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The Southeast Sun - House Committee approves FARRM Bill

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"I don't know anyone who can grow only peanuts, all the time, and stay in business," said Ken Baker, who grows peanuts in the Wiregrass area. "The biggest culprit is the input price. The price of peanuts is staying the same and fuel is more than $3.50 a gallon."

Baker is not alone in his concerns regarding the rising cost of peanut production.
The cost of equipment, chemicals and maintenance on peanut farms are higher than ever.

It is this reason that U.S. Rep Martha Roby has helped revive the House Peanut Caucus to give the South and other peanut producing areas a unified voice to push for all the relevant issues related to peanuts while Congress drafts the 2012 Federal Agriculture Reform and Risk Management (FARRM) Bill.

The 2012 FARRM Bill will dictate agricultural policy for the next five years.

It has already passed the Senate and recently passed the House Agriculture Committee with a 35-11 vote.

In the past, farm bills have allocated government funds to provide crop insurance, price protection guarantees and even direct payments to farmers.
In the current economic times direct payments were one of the first things to go and the Senates version of the FARRM bill only included a revenue loss coverage plan for farmers, which, according to Roby's office, highly favors corn and soybean production.

"Direct payments for peanut farmers were a pretty good deal and we know that's going to be eliminated. That's our contribution for budget savings," said Randy Griggs, executive director of the Alabama Peanut Producers Association.
Revenue loss is based on monies that farms lose over an extended period of time and the members of the House Peanut Caucus feel that type of protection may not give peanut and cotton farmers enough of a safety net.

"Revenue loss coverage is based on how much the farm itself loses over the course of a year," said Jennifer Warren, Roby's legislative director. "It's fine for corn and soybeans, because they don't have price fluctuation."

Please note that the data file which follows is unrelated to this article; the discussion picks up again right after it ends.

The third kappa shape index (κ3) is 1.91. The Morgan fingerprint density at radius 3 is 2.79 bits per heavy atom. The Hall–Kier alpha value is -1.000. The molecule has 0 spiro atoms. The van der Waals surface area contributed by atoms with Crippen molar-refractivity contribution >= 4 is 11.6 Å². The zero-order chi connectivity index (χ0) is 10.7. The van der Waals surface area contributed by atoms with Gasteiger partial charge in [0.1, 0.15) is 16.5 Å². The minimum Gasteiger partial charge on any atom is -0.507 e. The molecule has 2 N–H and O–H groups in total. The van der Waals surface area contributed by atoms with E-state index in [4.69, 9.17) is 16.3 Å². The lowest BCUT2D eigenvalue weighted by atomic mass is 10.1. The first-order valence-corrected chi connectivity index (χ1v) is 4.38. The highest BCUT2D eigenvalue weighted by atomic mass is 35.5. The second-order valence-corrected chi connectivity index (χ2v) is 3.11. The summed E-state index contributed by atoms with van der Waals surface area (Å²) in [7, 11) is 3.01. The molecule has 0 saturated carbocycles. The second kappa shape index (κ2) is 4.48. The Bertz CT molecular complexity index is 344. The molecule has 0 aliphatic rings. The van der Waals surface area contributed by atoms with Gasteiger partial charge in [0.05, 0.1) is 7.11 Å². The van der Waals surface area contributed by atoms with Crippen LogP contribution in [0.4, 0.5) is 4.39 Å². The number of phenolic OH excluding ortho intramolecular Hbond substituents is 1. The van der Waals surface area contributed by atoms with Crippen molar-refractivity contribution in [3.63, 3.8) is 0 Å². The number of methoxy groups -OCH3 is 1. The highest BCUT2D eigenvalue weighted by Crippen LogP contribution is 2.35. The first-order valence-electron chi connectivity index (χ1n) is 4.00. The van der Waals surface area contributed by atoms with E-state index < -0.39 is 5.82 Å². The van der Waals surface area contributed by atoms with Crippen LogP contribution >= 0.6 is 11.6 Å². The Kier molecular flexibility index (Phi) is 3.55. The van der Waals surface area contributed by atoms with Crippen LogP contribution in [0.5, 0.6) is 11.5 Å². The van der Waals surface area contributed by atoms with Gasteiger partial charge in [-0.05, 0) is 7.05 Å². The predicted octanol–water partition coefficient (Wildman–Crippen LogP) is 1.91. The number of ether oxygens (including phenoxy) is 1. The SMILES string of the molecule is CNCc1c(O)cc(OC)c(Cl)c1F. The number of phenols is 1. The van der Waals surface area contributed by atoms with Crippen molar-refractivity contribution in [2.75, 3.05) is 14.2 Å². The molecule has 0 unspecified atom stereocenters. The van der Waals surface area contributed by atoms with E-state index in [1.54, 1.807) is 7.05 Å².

According to Warren, corn and soybeans have a stable price because the federal government purchases a certain amount annually for ethanol production.

The House bill, which passed the agriculture committee on July 12, added a one-time choice for all farmers, which would allow them to forgo the revenue loss coverage plan and opt instead for a price protection plan.

"The price protection plan is a risk management tool that complements federal crop insurance," Warren said.

The floor price for peanuts is currently $495 a ton.

The House Ag committee's version increases that base price up to $535 a ton.

"If the price of peanuts per ton falls under $535 the farmer will get the difference for each ton sold," Warren said.

Opponents of such federal subsidies have claimed it's unfair to guarantee farmers a profit but Warren and Griggs agree the current bill won't come close to removing all of the risks from farming.

"There's a floor on the price, but it's not a floor that the famer would make money off of," Griggs said. "It keeps stability in the market when you have an over supply. It keeps it to where (buyers) can't offer you a ridiculously low price for your crop."

The House Agriculture Committee's proposed bill covered a lot more ground than just peanut legislation.

Combined with the Senate's bill, the two proposed plans for American agriculture have come at a lobbying cost of approximately $1 trillion.

The agriculture committee's bill still has to make its way through the House floor.

It's expected that House Democrats will try and stop the bill before it leaves the floor because of its proposed $16 million cuts to the food stamp program.

Other opponents of the bill say it will implement "soviet-style" supply controls on dairy products and other larger industries.

With less than two weeks left in the current legislative session the farm bill may have to compete for time against defense appropriation and other larger items on the docket, Warren said.

"If we don't pass a version of the bill by Sept. 30 at midnight we'll revert back to the 1942 FARRM Bill by default," Warren said. "We don't want to go back to 1942 policy. That was right after the dust bowl, it's not how we farm anymore."
Warren said that the some of kind of extension would more than likely be required before a version of the 2012 FARRM Bill goes into effect, and the resulting law will likely be some combination of both the Senate and House's proposed bill.

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